What do you call it?

Here is a great video about ADU's, granny flats, accessory dwelling units, laneway housing or mother in law studio?

I call it SMART! Watch it here and than decide what you call small housing!

 

Posted on March 26, 2014 at 11:31 pm
Candace Kramer | Category: Aging in Place, architecture, downsizing, interior design, Portland Love, Real Estate, Remodel, Small Space Design | Tagged , , , , , , , , , , ,

Tiny hillside cottages

Hello everyone! How has your week been? I haven’t had much time to peruse the web but I did find this fabulous post over on Remodelista and I had to share it with you…

Here’s a little synopsis of the project:

On a steep, wooded lot in Mill Valley, California, the challenge was to add two studio spaces—one for an artist, one for yoga—without disturbing the soaring redwood trees that surrounded an existing main house.

“We definitely wanted to make this project as ‘green’ as possible, and to have it be visually integrated into the land,” said architect Jonathan Feldman. The solution was two separate buildings, nestled on flat sites against the hillside. The lower studio, visible from the windows above, got live plants on the roof, mimicking a common style in environmentally conscious European cities. (In Stuttgart, for example, green roofs cover 25 percent of the real estate, the result of public policy originating with Europe’s “green party” movements in the 1970s.) Here’s how Europe’s modern vernacular translates to Northern California:

 

I just love the rooftop gardens!

Ample light and simple finishes help the interior blend well with the natural setting…

Don’t you just love these!? Innovative, green and yes…downsized.

Have a wonderful weekend and Happy Mother’s Day to all the Moms out there!

 

All images via here.

Posted on May 11, 2012 at 6:06 pm
Candace Kramer | Category: architecture, downsizing, environmental design, Garden, Lifestyle, Small Space Design | Tagged , , , , , , , , , , , , , , , , , ,

Take your work into the garden: Shed turned Office Space

Hello there! How have you been enjoying Spring? With the warmer months approaching and the sun showing its face more often, it can be a little dreary sitting in my office. In Oregon, when the sun shines, you need to get OUTSIDE! That’s why I just love this idea of turning an outdoor shed into a work space…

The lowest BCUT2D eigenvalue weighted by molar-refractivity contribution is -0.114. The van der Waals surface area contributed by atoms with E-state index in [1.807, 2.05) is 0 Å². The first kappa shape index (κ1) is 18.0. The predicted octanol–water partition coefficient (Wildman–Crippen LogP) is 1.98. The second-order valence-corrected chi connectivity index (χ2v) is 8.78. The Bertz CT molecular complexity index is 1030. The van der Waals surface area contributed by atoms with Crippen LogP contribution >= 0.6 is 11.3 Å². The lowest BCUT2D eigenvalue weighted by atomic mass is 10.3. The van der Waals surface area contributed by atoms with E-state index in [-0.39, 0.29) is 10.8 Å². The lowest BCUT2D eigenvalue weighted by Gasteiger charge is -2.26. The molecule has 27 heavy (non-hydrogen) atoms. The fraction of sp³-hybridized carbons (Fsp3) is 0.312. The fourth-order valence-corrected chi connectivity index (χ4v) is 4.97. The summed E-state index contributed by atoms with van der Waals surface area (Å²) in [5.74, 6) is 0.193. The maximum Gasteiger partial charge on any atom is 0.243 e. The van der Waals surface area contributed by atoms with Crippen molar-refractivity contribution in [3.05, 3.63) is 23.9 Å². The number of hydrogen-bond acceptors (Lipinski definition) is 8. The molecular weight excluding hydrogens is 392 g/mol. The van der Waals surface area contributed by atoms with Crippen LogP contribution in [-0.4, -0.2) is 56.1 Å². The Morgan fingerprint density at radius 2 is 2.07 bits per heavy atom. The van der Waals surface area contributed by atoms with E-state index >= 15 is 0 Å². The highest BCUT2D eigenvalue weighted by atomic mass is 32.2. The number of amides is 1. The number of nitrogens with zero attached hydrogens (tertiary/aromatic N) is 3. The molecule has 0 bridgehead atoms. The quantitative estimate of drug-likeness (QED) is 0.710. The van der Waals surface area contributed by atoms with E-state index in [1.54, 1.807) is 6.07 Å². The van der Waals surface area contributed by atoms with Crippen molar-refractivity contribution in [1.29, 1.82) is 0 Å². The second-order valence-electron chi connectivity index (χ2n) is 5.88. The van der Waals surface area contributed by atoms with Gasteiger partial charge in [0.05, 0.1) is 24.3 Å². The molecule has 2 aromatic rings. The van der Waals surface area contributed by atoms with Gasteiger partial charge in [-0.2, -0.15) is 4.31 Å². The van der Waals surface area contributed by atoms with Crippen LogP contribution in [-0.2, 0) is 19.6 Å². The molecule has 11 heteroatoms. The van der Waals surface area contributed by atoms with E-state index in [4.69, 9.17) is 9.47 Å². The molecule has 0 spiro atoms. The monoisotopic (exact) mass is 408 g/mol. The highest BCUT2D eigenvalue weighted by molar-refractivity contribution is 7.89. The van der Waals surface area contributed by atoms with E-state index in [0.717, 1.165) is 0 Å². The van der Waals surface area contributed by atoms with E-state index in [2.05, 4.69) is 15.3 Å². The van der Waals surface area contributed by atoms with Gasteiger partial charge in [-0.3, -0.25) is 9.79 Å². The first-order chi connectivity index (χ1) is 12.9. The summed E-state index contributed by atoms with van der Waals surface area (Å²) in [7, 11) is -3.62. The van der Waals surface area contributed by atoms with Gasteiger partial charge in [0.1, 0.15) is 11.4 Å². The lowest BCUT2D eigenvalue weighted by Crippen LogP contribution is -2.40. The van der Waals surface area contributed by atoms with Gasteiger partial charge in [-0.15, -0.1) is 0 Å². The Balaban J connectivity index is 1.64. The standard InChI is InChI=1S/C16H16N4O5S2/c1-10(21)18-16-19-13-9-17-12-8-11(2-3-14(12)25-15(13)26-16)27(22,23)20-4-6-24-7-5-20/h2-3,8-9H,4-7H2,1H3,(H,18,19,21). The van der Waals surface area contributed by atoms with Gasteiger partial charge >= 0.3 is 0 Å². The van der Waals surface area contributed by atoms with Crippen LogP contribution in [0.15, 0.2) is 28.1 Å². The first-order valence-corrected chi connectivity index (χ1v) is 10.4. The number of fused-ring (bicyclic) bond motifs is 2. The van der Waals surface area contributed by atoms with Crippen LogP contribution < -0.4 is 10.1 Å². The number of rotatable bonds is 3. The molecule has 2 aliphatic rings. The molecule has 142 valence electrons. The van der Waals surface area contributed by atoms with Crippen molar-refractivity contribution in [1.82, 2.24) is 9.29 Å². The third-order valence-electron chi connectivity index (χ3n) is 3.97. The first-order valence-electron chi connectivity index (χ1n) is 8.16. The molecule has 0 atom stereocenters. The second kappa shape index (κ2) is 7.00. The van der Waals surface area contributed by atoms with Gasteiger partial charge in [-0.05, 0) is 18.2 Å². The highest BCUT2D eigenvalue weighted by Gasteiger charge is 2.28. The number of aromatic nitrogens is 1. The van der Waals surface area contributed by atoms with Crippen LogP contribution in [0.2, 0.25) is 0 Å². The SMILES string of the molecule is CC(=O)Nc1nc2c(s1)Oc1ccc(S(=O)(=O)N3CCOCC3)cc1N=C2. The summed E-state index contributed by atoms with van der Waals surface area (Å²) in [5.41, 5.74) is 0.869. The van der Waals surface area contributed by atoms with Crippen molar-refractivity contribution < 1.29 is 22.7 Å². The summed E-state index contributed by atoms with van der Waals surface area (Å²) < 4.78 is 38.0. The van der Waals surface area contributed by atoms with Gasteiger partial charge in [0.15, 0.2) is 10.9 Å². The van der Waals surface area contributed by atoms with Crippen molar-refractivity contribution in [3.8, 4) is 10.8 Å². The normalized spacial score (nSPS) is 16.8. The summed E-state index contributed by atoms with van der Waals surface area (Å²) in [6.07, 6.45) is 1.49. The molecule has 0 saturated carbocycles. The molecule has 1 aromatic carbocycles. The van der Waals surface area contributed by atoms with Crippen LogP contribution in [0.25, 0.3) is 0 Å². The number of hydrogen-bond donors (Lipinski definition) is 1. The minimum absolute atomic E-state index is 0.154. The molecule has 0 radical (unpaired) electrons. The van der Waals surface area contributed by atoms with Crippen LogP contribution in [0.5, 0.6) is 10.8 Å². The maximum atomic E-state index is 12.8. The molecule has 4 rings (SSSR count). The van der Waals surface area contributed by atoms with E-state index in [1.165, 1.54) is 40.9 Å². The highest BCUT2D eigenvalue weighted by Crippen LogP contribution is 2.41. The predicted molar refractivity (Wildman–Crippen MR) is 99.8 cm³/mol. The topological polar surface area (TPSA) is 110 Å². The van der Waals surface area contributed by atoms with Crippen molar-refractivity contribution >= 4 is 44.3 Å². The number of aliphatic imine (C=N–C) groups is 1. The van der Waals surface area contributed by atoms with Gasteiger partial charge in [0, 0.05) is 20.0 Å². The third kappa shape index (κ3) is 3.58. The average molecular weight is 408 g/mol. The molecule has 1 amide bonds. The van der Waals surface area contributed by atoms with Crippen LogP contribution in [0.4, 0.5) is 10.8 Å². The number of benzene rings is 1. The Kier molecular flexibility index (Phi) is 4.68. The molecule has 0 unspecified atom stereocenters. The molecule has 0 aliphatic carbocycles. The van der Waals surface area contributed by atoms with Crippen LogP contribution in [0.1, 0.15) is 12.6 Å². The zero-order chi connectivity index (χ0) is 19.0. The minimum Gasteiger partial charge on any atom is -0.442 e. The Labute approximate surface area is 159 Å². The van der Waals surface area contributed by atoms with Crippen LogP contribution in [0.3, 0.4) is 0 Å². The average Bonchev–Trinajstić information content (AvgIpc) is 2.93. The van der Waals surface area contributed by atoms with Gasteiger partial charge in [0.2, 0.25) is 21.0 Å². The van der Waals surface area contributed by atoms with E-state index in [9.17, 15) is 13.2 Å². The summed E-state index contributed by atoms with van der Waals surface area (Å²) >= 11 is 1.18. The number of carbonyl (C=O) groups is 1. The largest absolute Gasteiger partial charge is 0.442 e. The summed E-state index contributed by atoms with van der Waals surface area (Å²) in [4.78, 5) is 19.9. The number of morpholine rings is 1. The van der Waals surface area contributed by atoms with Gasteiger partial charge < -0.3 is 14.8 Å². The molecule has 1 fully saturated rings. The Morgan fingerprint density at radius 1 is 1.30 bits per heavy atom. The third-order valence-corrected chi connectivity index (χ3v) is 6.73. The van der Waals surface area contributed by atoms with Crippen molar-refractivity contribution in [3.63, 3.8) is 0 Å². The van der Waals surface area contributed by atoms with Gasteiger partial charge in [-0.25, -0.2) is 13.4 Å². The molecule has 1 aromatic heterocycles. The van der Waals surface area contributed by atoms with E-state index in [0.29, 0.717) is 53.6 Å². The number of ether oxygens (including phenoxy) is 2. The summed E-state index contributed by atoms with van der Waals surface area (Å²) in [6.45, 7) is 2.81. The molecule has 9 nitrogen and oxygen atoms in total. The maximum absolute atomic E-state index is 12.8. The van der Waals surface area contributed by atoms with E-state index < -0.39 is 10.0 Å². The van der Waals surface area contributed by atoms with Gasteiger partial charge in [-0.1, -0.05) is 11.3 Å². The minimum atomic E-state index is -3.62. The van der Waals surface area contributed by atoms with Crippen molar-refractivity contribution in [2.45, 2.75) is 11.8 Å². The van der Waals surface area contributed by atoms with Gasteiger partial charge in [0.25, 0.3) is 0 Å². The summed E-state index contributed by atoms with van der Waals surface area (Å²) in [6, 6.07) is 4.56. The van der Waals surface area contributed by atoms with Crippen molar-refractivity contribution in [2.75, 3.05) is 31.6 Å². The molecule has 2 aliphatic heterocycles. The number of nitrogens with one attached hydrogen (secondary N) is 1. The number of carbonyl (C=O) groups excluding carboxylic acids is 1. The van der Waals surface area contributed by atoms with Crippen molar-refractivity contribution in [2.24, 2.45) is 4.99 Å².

Hackney Shed modern home office
I first saw this on Houzz.com and immediately was drawn to it…
Hackney Shed modern home office
Constructed of simple, raw materials and designed for maximum efficiency, this sweet office space is 150 sq. feet. London Architect, Gurmeet Sian stuck to the budget of $16,000 and gave the owners the perfect work space, nestled into their back garden. The doors fully retract allowing fresh air and sunshine to fill the space and offers a flexible option for outdoor entertaining.
Hackney Shed modern home office
This large skylight reveals the blue sky and brings ample natural light into the office.
Hackney Shed modern home office
So what do you think? Wouldn’t it be nice to work from this vantage point?

 

Have a great weekend!

 

 

All images via here.

Posted on May 4, 2012 at 3:15 pm
Candace Kramer | Category: architecture, downsizing, environmental design, Garden, Remodel, Small Space Design | Tagged , , , , , , , , , , , , , , , , , ,

Weekend Getaway – The Shack

As the weather warms, many Oregonians begin to plan camping trips – and why wouldn’t they? We are surrounded by beautiful, wild forests, mountains, rivers and lakes. It’s a natural playground that we all cherish…but for some, pitching a tent might be…well…a stretch. So how about a “Shack”?

Constructed by the architectural team at Broadhurst Architects this creative project – aptly named, “The Shack” was the perfect solution  for one family’s desire to have a simple, yet comfortable weekend getaway minus all the tent set up. Located on the southern slope of South Fork Mountain, near Upper Tract, West Virginia the occupants enjoy the year round beauty of the rolling hills and pastures.

Here’s the description from the architects themselves –

“The shack was created as a logical step between tent camping, and the yet unrealized weekend cottage. This fundamental shelter has no electricity. Oil lamps provide light. Heat is provided by a small wood stove, which is also used to heat water that is delivered to the “kitchen” sink by a gravity system. The vertical drop is achieved by using a hand-powered bilge pump to fill an overhead storage tank. Rain water is collected from the roof as part of the outdoor shower system. Acknowledging the constant struggle between mouse (and occasionally rattlesnake and bear) and man, the shack sits upon four wood posts with rodent barriers, a detail borrowed from local corn cribs. The board and batten siding is locally milled pine. The roof is standing-seam terne.